A variety of wireless and hard-wired communications links 22 may be used to remotely control the device 1. In one embodiment, communications between the device 1 and the remote control system 24 may be via VLF (Very Low Frequency) or VHF/UHF(Very High Frequency/Ultra High Frequency) modes. For VLF communications, the device 1 can include an underwater antenna 26 to receive/transmit commands from the remote control system 24. For VHF/UHF communications, the device 1 can include a whipantenna 20 (FIG. 2) protruding above the water to receive/transmit commands from the remote control system 24. Where a whip antenna 20 is used, the radar cross section of the antenna will be such that it is not detectable by radar.

Communications between the device 1 and the remote control system 24 may be one-way or two-way. The remote control system 24 may be an existing communication device aboard a US Navy ship, or it may be a transmitting device specifically designedfor communicating with the device 1. The on-board control system 18 may comprise an RF receiving device 28, a computer (i.e., processor 30 with memory 32), and electro-mechanical apparatus 34. The electro-mechanical apparatus 34 may comprise a devicethat receives control signals from the computer or processor and triggers a desired mechanical function (e.g., turn on/off the air compressor 12 or water pump 14, actuate the nozzles 8, etc.) using a relay, solenoid, or the like.

As previously noted, the control system 18 may control the splashes generated by the system 1. Referring to FIG. 4, each nozzle 8 may be controlled by a valve 36 and a variable orifice 38 to regulate pressure. The valves 36 may be operated byeither pneumatic or electric servos. The exact combinations of water and air nozzles to be used for each type of splash may be fine tuned experimentally after initial settings have been determined. This fine tuning may be completed by a manual selectmode. Once the combinations are known, the parameters may be used to populate a look up table associated with the processor 30. As additional splash forms are identified, the new splash profiles can be added to the look up table.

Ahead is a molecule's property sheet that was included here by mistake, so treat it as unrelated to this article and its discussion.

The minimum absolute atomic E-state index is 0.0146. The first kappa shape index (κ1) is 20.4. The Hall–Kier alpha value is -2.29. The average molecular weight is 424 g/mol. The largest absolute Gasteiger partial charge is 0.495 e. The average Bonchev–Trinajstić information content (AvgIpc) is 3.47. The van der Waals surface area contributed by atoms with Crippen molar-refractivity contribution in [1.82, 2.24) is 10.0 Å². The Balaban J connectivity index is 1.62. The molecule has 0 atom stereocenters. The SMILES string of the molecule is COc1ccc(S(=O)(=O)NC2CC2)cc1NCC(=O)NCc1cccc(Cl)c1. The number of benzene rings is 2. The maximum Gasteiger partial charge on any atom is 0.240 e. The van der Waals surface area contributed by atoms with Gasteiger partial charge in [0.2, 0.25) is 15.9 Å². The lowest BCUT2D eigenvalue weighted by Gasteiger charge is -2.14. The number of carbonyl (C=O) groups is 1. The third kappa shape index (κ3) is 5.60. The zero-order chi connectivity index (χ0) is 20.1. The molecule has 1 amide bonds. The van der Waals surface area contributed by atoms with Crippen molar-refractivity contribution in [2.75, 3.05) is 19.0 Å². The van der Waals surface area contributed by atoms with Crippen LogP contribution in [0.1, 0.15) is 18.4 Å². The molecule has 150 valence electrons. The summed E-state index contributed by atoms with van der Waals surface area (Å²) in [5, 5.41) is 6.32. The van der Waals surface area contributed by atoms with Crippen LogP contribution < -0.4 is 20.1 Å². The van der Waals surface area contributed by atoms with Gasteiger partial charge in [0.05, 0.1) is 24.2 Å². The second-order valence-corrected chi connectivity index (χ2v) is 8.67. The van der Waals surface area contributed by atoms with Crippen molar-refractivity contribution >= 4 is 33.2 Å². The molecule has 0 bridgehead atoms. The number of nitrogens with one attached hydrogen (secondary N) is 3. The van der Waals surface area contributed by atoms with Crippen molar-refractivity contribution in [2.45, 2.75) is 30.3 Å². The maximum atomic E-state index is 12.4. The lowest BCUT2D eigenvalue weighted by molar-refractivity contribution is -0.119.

As can be seen in FIG. 2, certain of the discharge nozzles 8 are positioned at a level higher than the buoyant bodies 4 to ensure that only the simulated splashes, and not the structure of the device 1, contribute to radar returns of the unitunder test. Depending on the type of splash required to simulate a certain type of ordnance, the device 1 may be used in a manner that requires the discharge nozzles 8 to be placed very close to the surface. In this type of use, gentle wave action mayexpose the buoyant bodies 4 above the water if they are not lower than the nozzles 8. Allowing the buoyant bodies to extend above the water would undesirably change the RF return of the device.

The position of the device in the water will be controlled by anchorage. In alternative embodiments, the device 1 may be position stabilized by use of a GPS navigation system in conjunction with water jets powered by the same pumping system(water pump 14 and/or air compressor 12) that generates splashes, but directed to horizontally aimed nozzles 40 (FIG. 2) capable of providing lateral thrust to move the device in the water.

Portions of the device 1 that will be subjected to the body of water may be constructed of 5000 series corrosion resistant aluminum. Internal piping/tubing may be constructed of stainless steel with fittings of stainless steel or aluminum. Thenozzles 8 may be aluminum. All material selections can be made to avoid galvanic cells at interfaces between material types. Sacrificial anodes may be used to reduce corrosive effects of salt water immersion when performing splash testing in seawateror brackish water.

As previously noted, the system 1 can be used to simulate splashes generated by most US and foreign Naval guns. Examples of such US guns include: MK 45-38, 54 and 62 Caliber, MK 38--25 mm, and Phalanx Weapon System--20 mm. Examples of suchforeign Naval guns include Bofors--57 mm (Swedish), OTO--Malera 127 mm/54 (5'') (Italian), 40 mm/70 OTO-Breda (Italian), and 76 mm/62 (3'') (Italian). Air, water or air/water discharges from the system 1 can be used to simulate splashes generated byeach of these rounds.

As will be appreciated, the disclosed system provides the ability to conduct thorough testing of ship sensors systems while the ship is in port at reduced cost. Performing the same testing during CSSQT is substantially more costly due to thehourly rate for the ship/crew and the required support vessels presently needed for safety. Conducting this portion of testing outside CSSQT will reduce the required time to perform surface events such as Layered Defense Exercises, Track Correlation,Optical Sight/Video Tracker evaluation, and Electronic Warfare performance in the presence of splashes generated by Naval Gun rounds. In addition, the disclosed system will reduce the test load during CSSQT allows for enhanced scheduling of otheressential tests.

Although the invention has been described in terms of exemplary embodiments, it is not limited thereto. Rather, the appended claims should be construed broadly, to include other variants and embodiments of the invention, which may be made bythose skilled in the art without departing from the scope and range of equivalents of the invention.